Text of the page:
Even Georgia's four-point win over South Carolina on Saturday, felt like a loss. They were winning 28-6 at halftime. They allowed 50 second-half points to allow South Carolina back in the game.

Georgia had become experts at blowing leads, and everyone felt it against Vanderbilt tonight when Georgia led by 13 in the second half.

No matter what Georgia has done, they simply have not shown the ability to finish games.

Everything that can go wrong has proven to go wrong.

Tonight Vanderbilt found it's way back into the game thanks to some of the wildest and favorable bounces. What show up on the stat sheets as offensive rebounds and possessions doesn't accurately describe just how lucky Vanderbilt was to even touch the ball as much as they did.

Georgia has continued to get their fair share of extremely questionable calls. 

It has happened every game. Georgia can't get foul calls. The opponent gets lucky.

But, now, Georgia seems so frustrated with this apparent curse that they can't focus.

It's even showing with Mark Fox. The likable coach has spent most of his time with under three minutes to play screaming at referees, making a scene to coincide with the barrage of boos coming from the crowd.

The players have seemed to fade out, late, just as much. Is there a problem with Mark Fox? Does he need to keep more composure?

Or, is Georgia simply in one of the strangest and unthinkable slumps of bad luck in history?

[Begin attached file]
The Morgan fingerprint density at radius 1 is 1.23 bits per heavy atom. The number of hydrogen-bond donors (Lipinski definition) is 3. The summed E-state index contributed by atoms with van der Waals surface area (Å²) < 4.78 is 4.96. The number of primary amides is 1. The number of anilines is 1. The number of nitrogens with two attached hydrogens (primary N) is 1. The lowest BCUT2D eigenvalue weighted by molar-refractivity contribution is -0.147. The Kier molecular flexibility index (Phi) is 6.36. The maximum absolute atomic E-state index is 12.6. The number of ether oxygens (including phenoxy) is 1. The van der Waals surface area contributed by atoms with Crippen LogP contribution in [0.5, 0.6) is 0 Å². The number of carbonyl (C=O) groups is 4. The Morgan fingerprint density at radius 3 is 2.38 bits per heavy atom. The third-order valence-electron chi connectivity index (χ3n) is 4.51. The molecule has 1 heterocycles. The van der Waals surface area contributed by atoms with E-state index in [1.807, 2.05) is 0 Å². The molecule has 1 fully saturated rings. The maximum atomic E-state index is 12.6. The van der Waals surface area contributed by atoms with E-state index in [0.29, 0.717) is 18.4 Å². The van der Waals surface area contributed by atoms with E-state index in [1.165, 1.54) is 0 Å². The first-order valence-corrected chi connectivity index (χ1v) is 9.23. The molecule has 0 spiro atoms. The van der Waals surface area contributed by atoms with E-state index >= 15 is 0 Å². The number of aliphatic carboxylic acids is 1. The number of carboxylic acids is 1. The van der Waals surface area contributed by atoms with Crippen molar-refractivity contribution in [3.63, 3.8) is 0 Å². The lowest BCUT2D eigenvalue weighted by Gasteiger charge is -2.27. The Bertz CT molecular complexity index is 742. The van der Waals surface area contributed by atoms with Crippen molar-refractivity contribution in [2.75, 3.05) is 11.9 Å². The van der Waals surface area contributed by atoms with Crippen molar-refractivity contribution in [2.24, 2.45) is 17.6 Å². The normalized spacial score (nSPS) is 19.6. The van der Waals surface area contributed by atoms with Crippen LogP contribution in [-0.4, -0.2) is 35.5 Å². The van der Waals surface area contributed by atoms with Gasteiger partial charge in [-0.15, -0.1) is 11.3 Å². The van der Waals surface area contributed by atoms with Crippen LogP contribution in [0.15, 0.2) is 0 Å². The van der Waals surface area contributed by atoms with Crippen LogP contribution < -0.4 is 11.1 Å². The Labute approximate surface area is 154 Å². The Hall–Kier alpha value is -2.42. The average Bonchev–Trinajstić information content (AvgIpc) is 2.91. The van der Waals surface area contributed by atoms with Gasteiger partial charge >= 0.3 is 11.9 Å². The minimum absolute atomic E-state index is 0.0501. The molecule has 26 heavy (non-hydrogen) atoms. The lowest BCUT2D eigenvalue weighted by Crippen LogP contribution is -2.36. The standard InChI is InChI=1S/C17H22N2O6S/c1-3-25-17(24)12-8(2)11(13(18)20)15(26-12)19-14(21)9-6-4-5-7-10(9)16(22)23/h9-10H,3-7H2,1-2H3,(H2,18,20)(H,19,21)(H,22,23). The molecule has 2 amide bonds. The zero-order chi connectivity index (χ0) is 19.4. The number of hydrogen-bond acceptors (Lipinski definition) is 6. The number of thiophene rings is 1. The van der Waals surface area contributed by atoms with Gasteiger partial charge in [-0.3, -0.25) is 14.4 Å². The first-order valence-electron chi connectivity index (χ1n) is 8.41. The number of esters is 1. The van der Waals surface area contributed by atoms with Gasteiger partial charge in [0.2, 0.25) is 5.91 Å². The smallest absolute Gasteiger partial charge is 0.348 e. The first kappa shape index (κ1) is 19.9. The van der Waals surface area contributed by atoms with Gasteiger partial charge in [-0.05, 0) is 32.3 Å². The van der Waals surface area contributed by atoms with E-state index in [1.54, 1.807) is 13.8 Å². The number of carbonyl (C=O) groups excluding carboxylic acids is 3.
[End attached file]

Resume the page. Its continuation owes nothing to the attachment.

It's strange to claim that in a year where there has not been more excitement around Georgia basketball—with home game after home game selling out—that we all are logging onto blogs and message boards each night with terrible tastes in our mouths.

It's almost been as frustrating as watching the Georgia football team.

Nay. It might be even worse. 

The basketball team has fought to the end in every game, and have come up short every time. 

They have shown zero ability to put away a game, no matter how hard they try, and no matter how crowd pleasing and electric the first 35 minutes of the game are.

And after every single loss the fans have gone home saying the ball would finally bounce UGA's way, and the Dawgs will win a few.

Right now they are 17-8, and need to stay around 10 losses or less to keep their NCAA tournament bubble from popping.

That doesn't bode well for Mark Fox's crew considering their final games include road tests at Tennessee, Florida and Alabama (the SEC West leader).

Fans knew this team would drop some road games in 2010, but they were also confident everything would go right at home.

Not only has everything gone wrong at home, but it's happened in an emotionally draining way—for the fans, coaches and undoubtedly the players.

Georgia must finish the regular season with just one more conference loss, or plan on making a nice SEC tournament run, or they can kiss their NCAA Tournament hopes goodbye.

Is it so strange that as Georgia basketball has improved in the win column, they've become more unbearable to watch?

And with the threat of Trey Thompkins and Travis Leslie leaving at the end of the year, could it get better?

This strange stretch of blown leads might hurt the program more than people think. 

It's only a matter of time before people lose faith in what seemingly was a flowering program, and Mark Fox goes from the "savior" to "the guy who can't coach a team to finish a game."

I don't want that, nor do the other fans.

But, that theme will become more inevitable if Georgia can't get some serious luck on their side, starting this weekend in Knoxville.